FIG. 4(b) shows a circumferential cross-section of the dynamic blades 16 and the static blades 15, in which arrow 44 denotes a direction of rotation. This is in contrast with FIG. 4(a). In a turbine of the invention, since it is needed to heat the working gas efficiently in contact with the static blades, the surface of the static blade will preferably be as large as possible. Heat transfer between the static blade surface 45 and the working gas passing through interspaces defined between adjacent ones of the static blades is performed effectively because the surface 45 is enlarged. (Relevant Japanese Pat. Appln. No.77976/1989)

FIG. 3 shows a system of a turbine according to the invention, in which air introduced through the inlet 5 is compress to a high pressure at the compressor 1 and heated at the combustion chamber 2. The heated air passes through the static blade heater 26 and acts on the turbine rotor 8 to drive the load 10.

As shown in FIG. 5, the working gas flowing out of the combustion chamber 2 is introduced to and passes through the static blade heater 26', after that,enters a recombustion chamber 27' to be heated again and thereafter is introduced to the turbine 3 to avoid a considerable thermal drop of the working gas, which effects enough expansion of the working gas so as to increase the turbine output.

FIG. 6 shows a system of an embodiment of an external combustion turbine according to the invention. In this system a heating gas enters a heat exchanger 28 through an inlet 29 and flows out through an outlet 30. A heating element 46 for the working gas is heated in the heater 28 in which the working gas introduced there through an inlet 34 is heated to a high temperature and leaves there through an outlet 31 and conduit 47 to drive the turbine 3, and flows out through the outlet 6. The working gas flowing out through the outlet 6 is introduced again to the inlet 34 via conduit 48 after passing through a cooler 32 and a compressor 33. On the other hand, the heating gas flowing out through an outlet 38 of the heat exchanger 28 is introduced to the static blade heater 26 through conduit 49, passes therethrough, enters again the heat exchanger 28 through conduit 50 and inlet 39 and discharges through the outlet 30, thereby to keep the static, blades at a high temperature to increase the turbine output.

FIG. 7 shows a system of our turbine, in which the working gas brought in the static blade heater 26 is re-inserted to the heating element 55 of heat exchanger 28 through conduit 51 and inlet 41 to be heated and discharged through an outlet 31 and conduit 52 to act on the turbine 3. After that, the working gas passes through the cooler 32 and the compressor 33 and is introduced through conduit 53 to the working gas inlet 34' to be reheated in reheater 56 of the heater and thereafter to the static blade heater 26 through an outlet 40.

FIG. 11 shows a pressure-specific volume diagram of a turbine according to the invention. As seen in the diagram, the working gas in a prior art turbine is compressed from point A (pressure P1, specific volume Va) to point B (P2, Vb) and then heated in the combustion room from point B to point C (P2, Vc) with an expansion of the gas. After that, while the working gas expands from point C to point D (P1, Vd), work done by the working gas is represented as an area ABCD. On the other hand, in a turbine of the invention, as the working gas passed through the static blade heater 26, the temperature of the working gas at the entrance of the first static blades of the turbine is lowered from point C to point C', but the expansion of the working gas causes along a slant line C'D' which is similar to an isothermal process CD' in contrast with an adiabatic process represented by CD, and therefore the area ABC'D' is larger than the area ABCD.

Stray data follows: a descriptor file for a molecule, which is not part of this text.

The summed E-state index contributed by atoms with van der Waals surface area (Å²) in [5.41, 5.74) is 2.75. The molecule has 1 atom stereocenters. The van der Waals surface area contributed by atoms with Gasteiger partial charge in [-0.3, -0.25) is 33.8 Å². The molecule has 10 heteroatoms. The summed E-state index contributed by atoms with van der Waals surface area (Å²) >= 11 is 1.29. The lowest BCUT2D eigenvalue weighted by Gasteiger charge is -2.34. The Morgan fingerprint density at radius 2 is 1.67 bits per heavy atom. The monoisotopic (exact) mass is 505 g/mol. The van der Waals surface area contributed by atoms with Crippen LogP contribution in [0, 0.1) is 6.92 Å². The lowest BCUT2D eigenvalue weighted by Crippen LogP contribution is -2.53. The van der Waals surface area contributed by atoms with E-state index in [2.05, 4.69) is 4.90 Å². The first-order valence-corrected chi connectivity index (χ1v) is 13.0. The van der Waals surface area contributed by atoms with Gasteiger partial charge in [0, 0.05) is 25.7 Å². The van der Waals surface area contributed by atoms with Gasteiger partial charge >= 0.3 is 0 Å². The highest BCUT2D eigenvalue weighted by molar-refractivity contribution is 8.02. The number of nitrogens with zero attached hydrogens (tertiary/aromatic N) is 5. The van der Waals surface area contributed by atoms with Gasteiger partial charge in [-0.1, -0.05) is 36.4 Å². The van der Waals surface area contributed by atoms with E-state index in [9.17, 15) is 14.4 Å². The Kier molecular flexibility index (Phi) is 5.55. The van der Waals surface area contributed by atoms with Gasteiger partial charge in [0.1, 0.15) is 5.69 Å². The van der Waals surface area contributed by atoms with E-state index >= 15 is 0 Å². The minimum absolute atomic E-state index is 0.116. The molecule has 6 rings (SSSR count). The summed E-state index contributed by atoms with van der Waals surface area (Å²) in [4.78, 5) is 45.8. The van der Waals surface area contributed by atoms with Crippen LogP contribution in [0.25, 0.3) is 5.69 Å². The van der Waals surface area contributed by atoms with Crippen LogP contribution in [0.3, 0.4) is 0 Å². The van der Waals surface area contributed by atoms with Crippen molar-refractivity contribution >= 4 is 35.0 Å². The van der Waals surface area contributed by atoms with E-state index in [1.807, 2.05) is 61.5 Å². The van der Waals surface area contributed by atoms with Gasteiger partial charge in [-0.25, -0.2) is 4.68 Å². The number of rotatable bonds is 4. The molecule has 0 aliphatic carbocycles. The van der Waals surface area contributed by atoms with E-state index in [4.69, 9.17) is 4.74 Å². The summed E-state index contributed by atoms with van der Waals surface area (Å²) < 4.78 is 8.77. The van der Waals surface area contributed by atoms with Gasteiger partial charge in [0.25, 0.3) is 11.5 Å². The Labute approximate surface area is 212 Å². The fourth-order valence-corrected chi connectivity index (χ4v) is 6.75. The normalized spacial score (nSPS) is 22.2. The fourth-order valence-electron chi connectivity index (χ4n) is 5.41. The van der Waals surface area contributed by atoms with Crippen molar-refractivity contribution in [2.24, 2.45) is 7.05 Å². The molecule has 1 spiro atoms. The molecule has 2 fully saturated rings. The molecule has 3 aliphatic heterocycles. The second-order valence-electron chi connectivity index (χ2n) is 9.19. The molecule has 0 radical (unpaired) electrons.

As mentioned above, according to the present invention, the working gas passes through the inner passages 23 of the static blades almost without any pressure fall and thereafter is introduced to the turbine. Also, the working gas is heated. during its expansion, so that the expansion of the working gas is nearly isothermal rather than adiabatic. Accordingly, since the pressure difference seems to be almost the same, a turbine of the invention can do more work than a prior art one, and thus the invention will realize an efficient turbine.

In the turbine described in claim 1, working gas flowing out of the combustion chamber is introduced to the inlet of the passages formed inside the static blades and passes through the interior of the static blades. The working gas which flows out of the outlet of the passages of the static blades is fed into interspaces defined between adjacent ones of the static blades to act on the dynamic blades of the turbine so as to rotate the turbine rotor. As the static blades are heated with high temperature gas, the surfaces of the static blades are of a high temperature and serve to heat the working gas passing through interspaces between adjacent ones of the static blades. Although in a prior art turbine, the temperature of the working gas which passes through interspaces between adjacent ones of the static blades is lowered in its adiabatic expansion and the gas which expands adiabatically from point C in FIG. 11 is represented as CD, in a turbine according to the invention the working gas is heated in contact with the static blades and therefore the expansion of the working gas is represented as nearly isothermal expansion line CD", so that its expanded volume is increased by DD" more than the point D of a prior art adiabatic expansion and work due to the expansion is increased by a quantity corresponding to an area CDD" thereby to increase rotary energy of the turbine and to feed more energy to the load.